Three security issues fixed upstream in openjpeg2 have been announced today (August 28):
Upstream commits to fix the issues are linked in the messages above.
Mageia 5 and Mageia 6 are also affected.
Assigning to the registered maintainer.
CVE-2017-14039 and CVE-2017-1404 assigned:
openjpeg2: 3 more new security issues fixed upstream =>
openjpeg2: 3 more new security issues fixed upstream (CVE-2017-14039 and CVE-2017-1404)
openjpeg2: 3 more new security issues fixed upstream (CVE-2017-14039 and CVE-2017-1404) =>
openjpeg2 new security issues fixed upstream (CVE-2017-14039, CVE-2017-1404, CVE-2017-1415)
Fedora has issued an advisory for this on September 6:
CVE-2017-14164 assigned for incomplete fix for CVE-2017-14152 (so we needn't list CVE-2017-14164 in our advisory, but we need the fix for it from the message below):
openjpeg2 new security issues fixed upstream (CVE-2017-14039, CVE-2017-1404, CVE-2017-1415) =>
openjpeg2 new security issues fixed upstream (CVE-2017-14039, CVE-2017-1404, CVE-2017-1415, CVE-2017-14164)
openSUSE has issued an advisory for this today (October 10):
Sorry for the delay, I've had a lot of bugs@ notification backlog lately. I'll have a look asap.
CVE-2017-1415 were fixed in Bug 21572, so we do need to list CVE-2017-14164 in the advisory.
Updated openjpeg2 packages fix security vulnerabilities:
A heap-based buffer overflow was discovered in the opj_t2_encode_packet
function. The vulnerability caused an out-of-bounds write, which may have lead
to remote denial of service or possibly unspecified other impact
An invalid write access was discovered in bin/jp2/convert.c, triggering a crash
in the tgatoimage function. The vulnerability may have lead to remote denial of
service or possibly unspecified other impact (CVE-2017-14040).
A stack-based buffer overflow was discovered in the pgxtoimage function. The
vulnerability caused an out-of-bounds write, which may have lead to remote
denial of service or possibly remote code execution (CVE-2017-14041).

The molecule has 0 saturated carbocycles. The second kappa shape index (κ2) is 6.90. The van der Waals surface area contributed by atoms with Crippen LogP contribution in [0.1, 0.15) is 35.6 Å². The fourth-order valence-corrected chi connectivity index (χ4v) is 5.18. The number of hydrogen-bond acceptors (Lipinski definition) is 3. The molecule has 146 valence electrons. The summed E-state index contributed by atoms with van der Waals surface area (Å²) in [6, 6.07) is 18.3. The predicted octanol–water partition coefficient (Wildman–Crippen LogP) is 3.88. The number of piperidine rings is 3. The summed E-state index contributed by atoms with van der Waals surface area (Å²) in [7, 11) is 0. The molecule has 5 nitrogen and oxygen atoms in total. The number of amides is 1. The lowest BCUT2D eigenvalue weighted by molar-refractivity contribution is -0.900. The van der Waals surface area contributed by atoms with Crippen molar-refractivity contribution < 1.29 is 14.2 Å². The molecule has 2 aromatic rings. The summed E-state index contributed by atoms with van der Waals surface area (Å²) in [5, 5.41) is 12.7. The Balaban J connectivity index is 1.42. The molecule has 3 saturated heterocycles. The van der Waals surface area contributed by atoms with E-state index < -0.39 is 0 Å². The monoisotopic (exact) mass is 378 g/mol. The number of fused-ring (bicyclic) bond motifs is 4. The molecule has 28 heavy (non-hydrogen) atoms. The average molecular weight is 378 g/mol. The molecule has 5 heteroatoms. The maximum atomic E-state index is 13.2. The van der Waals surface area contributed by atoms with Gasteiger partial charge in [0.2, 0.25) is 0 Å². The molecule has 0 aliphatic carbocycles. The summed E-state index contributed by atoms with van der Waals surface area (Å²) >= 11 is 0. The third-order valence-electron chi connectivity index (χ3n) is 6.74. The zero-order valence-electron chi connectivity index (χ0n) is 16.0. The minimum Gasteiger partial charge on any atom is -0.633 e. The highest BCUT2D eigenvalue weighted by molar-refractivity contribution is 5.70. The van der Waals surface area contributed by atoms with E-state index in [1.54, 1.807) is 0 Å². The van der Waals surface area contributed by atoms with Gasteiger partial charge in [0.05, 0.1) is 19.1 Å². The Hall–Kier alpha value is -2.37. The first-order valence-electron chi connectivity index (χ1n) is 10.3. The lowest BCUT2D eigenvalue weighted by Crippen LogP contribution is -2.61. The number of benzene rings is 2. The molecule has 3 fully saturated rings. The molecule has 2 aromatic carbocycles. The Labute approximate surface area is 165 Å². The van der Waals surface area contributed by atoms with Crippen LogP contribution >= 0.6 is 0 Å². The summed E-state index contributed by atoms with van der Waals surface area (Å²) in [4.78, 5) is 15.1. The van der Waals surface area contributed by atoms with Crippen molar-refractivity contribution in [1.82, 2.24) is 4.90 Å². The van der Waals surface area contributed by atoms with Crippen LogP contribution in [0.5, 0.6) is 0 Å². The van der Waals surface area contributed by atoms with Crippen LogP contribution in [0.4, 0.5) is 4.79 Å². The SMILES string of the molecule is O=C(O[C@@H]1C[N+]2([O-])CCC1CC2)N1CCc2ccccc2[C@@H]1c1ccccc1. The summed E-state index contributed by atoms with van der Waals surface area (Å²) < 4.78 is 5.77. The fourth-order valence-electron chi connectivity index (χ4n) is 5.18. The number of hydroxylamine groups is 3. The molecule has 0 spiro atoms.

A size-validation issue was discovered in opj_j2k_write_sot. The vulnerability
caused an out-of-bounds write, which may have lead to remote DoS or possibly
remote code execution (CVE-2017-14164).
Updated packages in core/updates_testing:
openjpeg2 new security issues fixed upstream (CVE-2017-14039, CVE-2017-1404, CVE-2017-1415, CVE-2017-14164) =>
openjpeg2 new security issues fixed upstream (CVE-2017-14039, CVE-2017-1404, CVE-2017-14164)Assignee:
MGA6TOO, MGA5TOO =>
My 64-bit M5 KDE system has jasper installed by default. It does not currently have openjpeg2 installed. If I am to attempt a test of openjpeg, should I remove jasper, or is it OK if I have the two installed side-by-side?
Or would it be better if I left this one to someone else?
They are both primarily libraries, used by whichever applications use them, which is mutually exclusive. They live side by side just fine. They don't concern each other.
OK, then. I've installed it, and viewed a jp2 file with several apps, but I am unsure if openjpeg2 was used on any of them.
No regressions noted, but I am unsure if this test is good enough to give an OK for 64-bit.
"urpmq --whatrequires lib64openjp2_7" shows that this library is used by imagemagick, lib64gs9 (aka ghostscript), and mupdf on Mageia 5.
Used ImageMagick to view the jp2 image. No problems noted.
Giving it the OK for Mga5.
(In reply to Thomas Andrews from comment #11)
> OK, then. I've installed it, and viewed a jp2 file with several apps, but I
> am unsure if openjpeg2 was used on any of them.
To find out whether any particular library is used by an application, start it from the command line via 'strace'. Try
$ strace -h [for help; -o is the main thing]
If you use it without any output parameter, it spills tons of info on the console. You can direct this to a file with the -o option, then after closing the application, you can search this file with 'less' for important strings like "open" or the library name. I have found the following method avoids the need for a separate file:
$ strace <the command> 2>&1 | grep <whatever>
This limits normal console O/P to whatever you grep for. One complication with libraries is exactly how they will be logged - not necessarily like the pkg name.
Here is an example (display = ImageMagick):
$ strace display bell_206.jp2 2>&1 | grep libopenjp2
open("/lib64/libopenjp2.so.7", O_RDONLY|O_CLOEXEC) = 4
(Normally it is 3 at the end). The terminal '7' corresponds with the end of the pkg name: libopenjp2_7. All this shows is that the library is invoked, but it is all we can easily do.
This usage is rather important where libraries are involved, and do not have (as is sometimes the case) a related command-line program to drive them, often called xxx-utils. Perhaps this warrants a ML post?
If you run ldd on the binary executable and it shows the library, it's a guarantee it will open it (strace is useful to catch dlopen()'d libraries which ldd doesn't show). If urpmq --whatrequires on the library shows a package, it is most likely because ldd on one of the binaries in the package showed that it is linked to that library.
Installed in 64-bit Mga6, opened same jp2 image as in Comment 13.
No issues noted.
Giving this the Mga6 OK.
MGA5TOO MGA5-64-OK =>
MGA5TOO MGA5-64-OK MGA6-64-OK
Many thanks TJ for both releases. Validating.
An update for this issue has been pushed to the Mageia Updates repository.